• Deleting sen­tences
  • Moving the caret to the start/beginning of a sen­tence
  • Moving x words for­ward or back
  • Jumping to the top of the doc­u­ment, to the bot­tom, to the middle, and so on

These take time to learn. I’m still learn­ing them. But, even after a few minutes, it becomes much faster to nav­ig­ate a doc­u­ment using the key­board than using the mouse.

Rock-solid

Vim is used by a lot of geeks (mostly for pro­gram­ming). I’ve nev­er encountered a bug or had it crash.

How Do I Start?

Every jour­ney starts with a single jump, grasshop­per. From Engadget, VIM 101: a quick-and-dirty guide to our favor­ite free file edit­or.

Happy vimming.

vim

Writing a Novel Using Markdown: Part Two

In my pre­vi­ous post, I spoke a little about my Markdown work­flow. I ended it pre­ma­turely because I didn’t have a pre­pared ver­sion of my book, Red Star Falling, that I could share with you.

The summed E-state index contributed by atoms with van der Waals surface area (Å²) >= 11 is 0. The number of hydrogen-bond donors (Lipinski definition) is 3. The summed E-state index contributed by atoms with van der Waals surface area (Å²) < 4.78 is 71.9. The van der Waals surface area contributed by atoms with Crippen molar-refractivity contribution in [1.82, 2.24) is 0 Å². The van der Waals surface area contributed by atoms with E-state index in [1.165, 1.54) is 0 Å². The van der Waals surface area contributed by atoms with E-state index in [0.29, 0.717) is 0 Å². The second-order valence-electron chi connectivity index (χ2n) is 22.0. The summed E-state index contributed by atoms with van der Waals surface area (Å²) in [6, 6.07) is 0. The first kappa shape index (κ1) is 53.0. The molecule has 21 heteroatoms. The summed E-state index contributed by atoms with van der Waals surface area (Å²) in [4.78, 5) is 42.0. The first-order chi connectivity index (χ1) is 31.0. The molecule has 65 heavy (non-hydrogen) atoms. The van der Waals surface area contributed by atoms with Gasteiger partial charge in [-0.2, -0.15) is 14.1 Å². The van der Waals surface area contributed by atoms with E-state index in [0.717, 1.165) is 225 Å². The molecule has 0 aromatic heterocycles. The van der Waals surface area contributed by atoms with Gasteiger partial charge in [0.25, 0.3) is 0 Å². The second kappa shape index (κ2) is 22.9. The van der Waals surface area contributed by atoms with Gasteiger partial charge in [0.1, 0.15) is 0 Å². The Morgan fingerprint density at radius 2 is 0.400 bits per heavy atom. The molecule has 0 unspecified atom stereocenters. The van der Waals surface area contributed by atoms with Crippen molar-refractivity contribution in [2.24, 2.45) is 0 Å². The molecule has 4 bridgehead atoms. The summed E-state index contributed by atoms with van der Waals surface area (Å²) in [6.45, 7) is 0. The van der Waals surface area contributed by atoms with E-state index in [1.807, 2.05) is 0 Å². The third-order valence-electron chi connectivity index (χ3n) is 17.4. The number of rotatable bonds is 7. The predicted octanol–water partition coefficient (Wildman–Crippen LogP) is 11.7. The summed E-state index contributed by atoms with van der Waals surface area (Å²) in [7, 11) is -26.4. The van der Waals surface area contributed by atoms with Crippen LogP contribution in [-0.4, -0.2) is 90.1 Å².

Now I do.

You can down­load Multimarkdown / Markdown1 source of the com­plete book here. This ZIP archive con­tains the text of the book (cheekily, I’ve redac­ted most of the story), the Writer as a Stranger Cascading Style Sheet, the cov­er image, and a little Möbius vec­tor graph­ic I’m using as a sec­tion break.

As I men­tioned in my pre­vi­ous post, once you have your book in Markdown (i.e. a plain text file), you can use whatever tools you wish to pro­duce your ebook–in whatever format(s) that might be.